ClimateChange Impact On Bangladesh Composition
introduction: Bangladesh is one of the largest deltas in the world which is highly vulnerable to natural disasters because of its Geographical location, flat and low-lying landscape, population density, poverty, illiteracy, lack of institutional setup, etc. The total land area is hat 4 7.570^ prime sq. km. consists mostly of floodplains (almost 80%) leaving the major part of the country prone to flooding during the rainy season. Moreover, the adverse effects of climate change – especially high temperature, sea-level rise, cyclones, and storm surge, ‘salinity intrusion, heavy monsoon downpours, etc. have aggravated the overall economic development scenario of the country to a great extent.
Climatic Impacts: Bangladesh experiences different types of natural disasters almost every year because of global warming as well as climate change impacts, these are: floods, flash floods, cyclones and storm surges, salinity intrusion, extreme temperature, and draught, etc.
Impacts on agriculture: The overall impact of climate change on agricultural production in Bangladesh would be widespread and devastating for the country’s economy. Besides, other impacts of climate changes such as extreme temperature, drought, and salinity intrusion, etc are also responsible for the declining crop yields in Bangladesh. Temperature and rainfall change have already affected crop production in many parts of the country and the area of arable land has decreased to a great extent. The salinity intrusion in the coastal area is creating serious implications for the coastal land that was traditionally used for rice production.
Impacts on fisheries: The fisheries sector has also experienced an adverse effect because of the impacts of climate change. The fisheries sector contributes about 3.5% of the GDP in Bangladesh and people depend on fish products in order to meet up the majority of their daily protein requirements. There are around 200 species of fish in the country and almost all the varieties are sensitive to specific salt and freshwater conditions.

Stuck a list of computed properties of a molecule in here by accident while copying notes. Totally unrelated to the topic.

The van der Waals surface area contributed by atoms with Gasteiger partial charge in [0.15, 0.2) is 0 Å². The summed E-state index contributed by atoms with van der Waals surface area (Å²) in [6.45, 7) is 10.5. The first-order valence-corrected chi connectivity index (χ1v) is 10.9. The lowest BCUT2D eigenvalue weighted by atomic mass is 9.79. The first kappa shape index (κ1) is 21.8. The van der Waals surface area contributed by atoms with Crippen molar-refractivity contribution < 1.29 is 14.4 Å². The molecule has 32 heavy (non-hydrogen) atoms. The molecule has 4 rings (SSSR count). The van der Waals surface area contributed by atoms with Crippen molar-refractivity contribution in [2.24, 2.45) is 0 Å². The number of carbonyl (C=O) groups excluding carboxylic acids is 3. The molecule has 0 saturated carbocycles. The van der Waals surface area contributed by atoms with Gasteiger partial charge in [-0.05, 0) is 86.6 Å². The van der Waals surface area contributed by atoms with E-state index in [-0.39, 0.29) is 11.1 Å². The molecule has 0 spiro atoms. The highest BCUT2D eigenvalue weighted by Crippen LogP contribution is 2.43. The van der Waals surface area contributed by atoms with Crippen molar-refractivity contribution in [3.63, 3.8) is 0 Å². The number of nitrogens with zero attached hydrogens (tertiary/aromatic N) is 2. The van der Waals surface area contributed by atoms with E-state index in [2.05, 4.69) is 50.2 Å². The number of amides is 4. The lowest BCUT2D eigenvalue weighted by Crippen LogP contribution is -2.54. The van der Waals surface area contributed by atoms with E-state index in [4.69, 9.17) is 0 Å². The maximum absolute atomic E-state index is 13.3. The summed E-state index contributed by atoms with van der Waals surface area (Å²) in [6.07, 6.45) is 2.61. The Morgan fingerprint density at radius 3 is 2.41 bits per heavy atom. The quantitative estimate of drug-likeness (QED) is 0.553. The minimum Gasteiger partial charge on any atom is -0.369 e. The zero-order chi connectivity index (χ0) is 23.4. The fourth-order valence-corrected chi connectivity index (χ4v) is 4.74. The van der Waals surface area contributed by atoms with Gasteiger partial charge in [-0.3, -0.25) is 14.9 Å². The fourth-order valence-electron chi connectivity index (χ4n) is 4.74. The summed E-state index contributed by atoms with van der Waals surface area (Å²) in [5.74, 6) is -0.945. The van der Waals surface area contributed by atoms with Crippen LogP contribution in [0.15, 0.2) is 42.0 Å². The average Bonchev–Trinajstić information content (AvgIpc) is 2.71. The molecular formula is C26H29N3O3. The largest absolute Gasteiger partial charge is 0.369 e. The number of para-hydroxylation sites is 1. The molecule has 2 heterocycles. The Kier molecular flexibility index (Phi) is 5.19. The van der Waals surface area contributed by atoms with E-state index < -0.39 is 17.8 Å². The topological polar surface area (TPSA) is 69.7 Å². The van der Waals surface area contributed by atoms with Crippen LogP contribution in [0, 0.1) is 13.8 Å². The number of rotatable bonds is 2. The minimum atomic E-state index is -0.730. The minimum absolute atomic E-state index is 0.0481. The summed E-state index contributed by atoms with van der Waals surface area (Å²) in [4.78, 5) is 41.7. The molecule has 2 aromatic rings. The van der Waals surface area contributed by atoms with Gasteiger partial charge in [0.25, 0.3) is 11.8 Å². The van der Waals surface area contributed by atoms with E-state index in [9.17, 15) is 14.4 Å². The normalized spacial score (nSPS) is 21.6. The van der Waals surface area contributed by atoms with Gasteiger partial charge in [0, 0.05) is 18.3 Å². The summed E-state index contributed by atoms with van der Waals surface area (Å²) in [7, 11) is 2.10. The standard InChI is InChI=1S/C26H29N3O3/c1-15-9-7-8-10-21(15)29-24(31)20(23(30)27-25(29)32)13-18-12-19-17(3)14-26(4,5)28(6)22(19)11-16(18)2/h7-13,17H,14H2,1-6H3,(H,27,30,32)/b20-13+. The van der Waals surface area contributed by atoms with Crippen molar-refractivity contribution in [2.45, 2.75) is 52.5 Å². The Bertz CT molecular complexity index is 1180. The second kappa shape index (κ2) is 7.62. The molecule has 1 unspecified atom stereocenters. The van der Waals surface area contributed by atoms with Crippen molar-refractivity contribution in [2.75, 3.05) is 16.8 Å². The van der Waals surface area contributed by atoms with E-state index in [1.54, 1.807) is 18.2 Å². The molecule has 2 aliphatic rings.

Coastal Areas: Almost a fourth of the total population of the country lives in the coastal areas of Bangladesh, where the majority of the population is somehow affected by tidal surges, river-bank erosion, divinity, tropical cyclones, etc. With the rise of Sea-level up to one meter only, Bangladesh could lose up to 15% of its land area under the seawater and around 30 million people living in the coastal areas of Bangladesh could become refugees because of climate change impacts. Agriculture. industry, infrastructure, livelihoods, marine resources, forestry, biodiversity, human health, and other utility services will suffer severely because of the same. Salinity intrusion from the Bay of Bengal already penetrates 100 kilometers inside the country during the dry season and the climate change in its gradual process is likely to deteriorate the existing scenario to a great extent. Since most of the country is less than 10 meters above Sea level and almost 10% of the population of the country is living below 1-meter elevation – the whole coastal area is highly vulnerable to high tides and storm surges. Moreover, the Bay of Bengal is located at the tip of the north Indian Ocean, where severe cyclonic storms, as well as long tidal waves, are frequently generated and hit the coastline with severe impacts because of the shallow as well as the conical shape of the Bay near Bangladesh.
Conclusion: Bangladesh should have an aim at building the resilience of coastal communities along the Bay of Bengal by increasing their adaptability to prepare for and adapt to the impacts of hazards of climate change. There is consent needed to control the climate changes among the countries of the world, which are main contributors of climate changes through the emission of huge amount greenhouse gases otherwise, nobody knows how much sorrow is waiting for us and for our environment in the near future if this trend of climate changes is going on.